Richard Neave

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For the 18th century baronet, see Sir Richard Neave, 1st Baronet.

Richard Neave (born c 1936)[1] is a British expert in forensic facial reconstruction. Neave became an expert in anatomical art and was on the staff of the Unit of Art in Medicine at the University of Manchester. He has used his skill in recreating faces from skulls in police forensic work and in producing images of historical figures. One of his reconstruction was of a prehistoric bog body known as Yde Girl.[2] In 1998 a murder investigation resulted in a successful prosecution as a result of Neave's work.[3] Neave's archaeological reconstructions include Philip II of Macedon[4] and Midas.[5] In 2001, the television program Son of God used one of three first-century Jewish skulls from a leading department of forensic science in Israel to depict Jesus in a new way. Neave constructed a face using forensic anthropology which suggested that Jesus would have had a broad face and large nose, and differed significantly from the traditional depictions of Jesus in renaissance art.[6]

Notable Works[edit]

References[edit]

  1. ^ Pandora Melly Games People Play: Richard Neave, 61, medical artist Independent Saturday, 21 February 1998
  2. ^ Prag, John; Neave, Richard (1997). Making faces: using forensic and archaeological evidence [Bodies from the Bog]. London: British Museum. pp. 157–171. ISBN 0-7141-1743-9. 
  3. ^ BBC Murderer caught by artist's skill Friday, July 17, 1998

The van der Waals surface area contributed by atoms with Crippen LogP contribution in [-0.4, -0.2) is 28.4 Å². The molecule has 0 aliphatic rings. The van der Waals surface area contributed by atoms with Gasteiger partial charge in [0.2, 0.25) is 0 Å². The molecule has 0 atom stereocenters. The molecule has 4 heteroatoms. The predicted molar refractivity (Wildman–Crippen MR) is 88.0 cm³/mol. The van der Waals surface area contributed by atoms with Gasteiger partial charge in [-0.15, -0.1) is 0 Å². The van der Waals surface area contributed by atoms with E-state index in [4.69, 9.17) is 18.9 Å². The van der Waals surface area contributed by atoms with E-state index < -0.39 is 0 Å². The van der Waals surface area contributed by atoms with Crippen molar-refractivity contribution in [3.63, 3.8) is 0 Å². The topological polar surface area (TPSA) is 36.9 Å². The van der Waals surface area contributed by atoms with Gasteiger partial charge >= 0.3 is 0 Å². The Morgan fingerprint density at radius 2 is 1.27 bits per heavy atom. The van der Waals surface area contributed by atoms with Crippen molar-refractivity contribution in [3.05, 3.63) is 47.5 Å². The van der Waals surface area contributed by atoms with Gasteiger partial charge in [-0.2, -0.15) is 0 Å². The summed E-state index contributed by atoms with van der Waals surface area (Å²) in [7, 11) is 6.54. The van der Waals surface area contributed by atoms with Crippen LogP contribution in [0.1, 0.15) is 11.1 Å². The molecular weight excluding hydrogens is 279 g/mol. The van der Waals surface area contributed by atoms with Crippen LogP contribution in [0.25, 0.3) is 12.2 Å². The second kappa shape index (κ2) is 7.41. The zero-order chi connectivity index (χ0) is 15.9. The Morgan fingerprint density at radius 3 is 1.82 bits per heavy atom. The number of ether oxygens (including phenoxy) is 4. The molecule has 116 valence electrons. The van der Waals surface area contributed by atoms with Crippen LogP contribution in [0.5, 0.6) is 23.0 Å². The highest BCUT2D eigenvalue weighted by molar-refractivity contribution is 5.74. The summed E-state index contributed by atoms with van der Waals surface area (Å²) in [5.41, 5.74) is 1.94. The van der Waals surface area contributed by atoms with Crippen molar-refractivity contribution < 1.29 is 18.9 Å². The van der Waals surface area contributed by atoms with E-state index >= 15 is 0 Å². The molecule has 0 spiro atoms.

4. ^ Reconstruction of the face of Philip II by Richard Neave
  5. ^ "Reconstruction of King Midas" Reconstruction of "King Midas" by Richard Neave
  6. ^ Fillon, Mike. "The Real Face of Jesus". Popular Mechanics. Retrieved 15 March 2012. 
  7. ^ Richard Neave; Denise Smith. "King Midas". RN-DS Partnership. Retrieved 14 March 2012. 
  8. ^ Richard Neave; Denise Smith. "The Yde Girl". RN-DS Partnership. Retrieved 14 March 2012. 
  9. ^ "Lindow Man: what did he look like?". British Museum. 
  10. ^ Trustees of the British Museum. "indow Man: What Did He Look Like?". British Museum. 
  11. ^ "Sensaos: Encounter the Girl in the Mummy". 18 April 1998. Retrieved 15 March 2012. (subscription required)
  12. ^ http://www.crystalinks.com/mummy.html
  13. ^ Richard Neave; Denise Smith. "King Philip II of Macedon". RN-DS Partnership. Retrieved 16 March 2012. 
  14. ^ http://www.rn-ds-partnership.com/maryrose.html
  15. ^ Balkan Stromatological Society. "Balkan Journal of Stromatology". p. 73. Retrieved 16 March 2012.